Wednesday, 12 October 2011

Suspicious Photo?

Suspicious photo? Potential Terrorist? Of course not.

When does a family photo stop being a family photo? The answer is when it turns into the image that fuels a PR disaster. Yes, yet again there has been a case of photographer equals enemy of the state, this time at a Glasgow shopping centre. Yet again the terrorism laws have been cited and abused in the name of privacy.

The crime in question was for a dad to photograph, using his mobile phone, his daughter enjoying her ice cream. Staff instantly reported this activity as suspicious. They called security, who called the police which finally led to one idiotic police officer threatening to delete the Dad's family photo under the misguided believe he could do so under terrorism legislation - you actually need a court order to do that in the UK. The photograph had already been posted on Facebook so it was too late anyway.

A Facebook campaign combined with extensive coverage on Twitter and the news websites turned a ice cream photo into a major pr disaster for the Braehead Shopping centre. There's been so much criticism aimed at Braehead that Capital Shopping Centres, who own the Braehead centre, have even decided to change their policy on photography within the 11 shopping complexes they own around the UK. If they had acted in a more thoughtful  and subtle way in the first place, all of the furore that ensued could have been avoided. Yet again it seems to be poor training and communication compounded by ill-informed security and police who abuse laws set up to protect the public. It needs sorting out!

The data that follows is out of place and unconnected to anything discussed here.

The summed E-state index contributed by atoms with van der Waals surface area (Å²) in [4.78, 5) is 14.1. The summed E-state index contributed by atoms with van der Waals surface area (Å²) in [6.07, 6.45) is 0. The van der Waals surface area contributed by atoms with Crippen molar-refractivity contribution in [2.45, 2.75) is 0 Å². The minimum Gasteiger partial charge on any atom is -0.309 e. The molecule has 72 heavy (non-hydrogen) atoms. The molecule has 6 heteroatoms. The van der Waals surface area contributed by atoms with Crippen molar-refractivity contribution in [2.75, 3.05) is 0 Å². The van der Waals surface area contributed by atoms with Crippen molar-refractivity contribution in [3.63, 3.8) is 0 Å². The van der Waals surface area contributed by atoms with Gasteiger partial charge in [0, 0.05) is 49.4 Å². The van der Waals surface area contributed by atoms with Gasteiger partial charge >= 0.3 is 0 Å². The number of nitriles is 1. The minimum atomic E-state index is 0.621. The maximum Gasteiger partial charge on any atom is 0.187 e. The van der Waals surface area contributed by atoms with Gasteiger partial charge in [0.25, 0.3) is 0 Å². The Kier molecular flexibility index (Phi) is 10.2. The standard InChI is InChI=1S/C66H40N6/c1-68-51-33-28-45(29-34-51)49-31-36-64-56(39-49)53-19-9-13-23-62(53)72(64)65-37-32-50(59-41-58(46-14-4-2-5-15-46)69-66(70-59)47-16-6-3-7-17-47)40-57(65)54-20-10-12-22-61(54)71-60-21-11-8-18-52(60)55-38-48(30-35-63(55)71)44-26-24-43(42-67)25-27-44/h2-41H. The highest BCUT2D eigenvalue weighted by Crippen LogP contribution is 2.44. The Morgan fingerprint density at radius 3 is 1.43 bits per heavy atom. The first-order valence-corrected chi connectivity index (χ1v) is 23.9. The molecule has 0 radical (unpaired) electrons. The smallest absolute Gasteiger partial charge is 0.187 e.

The questions that have to be asked are why do public places impose such stupid rules in the first place? Why is it OK now to take photographs in the Braehead shopping centre when it wasn't before? A public place where families and friends meet up and they expect no one to take photographs during their visit? It seems a ridiculous thing to ask in an age where most people carry a mobile phone capable of taking images or video.

Privacy is an important issue for us all, but more and more it seems the rules are bent, abused or applied in situations that just make a mockery of the law. Is a shopping mall a private place? I would say not. What is even more ironic is the fact that the Braehead Shopping centre is probably bristling with CCTV cameras (like most of the UK) watching the shoppers for 'security' purposes. Where is the privacy in that?

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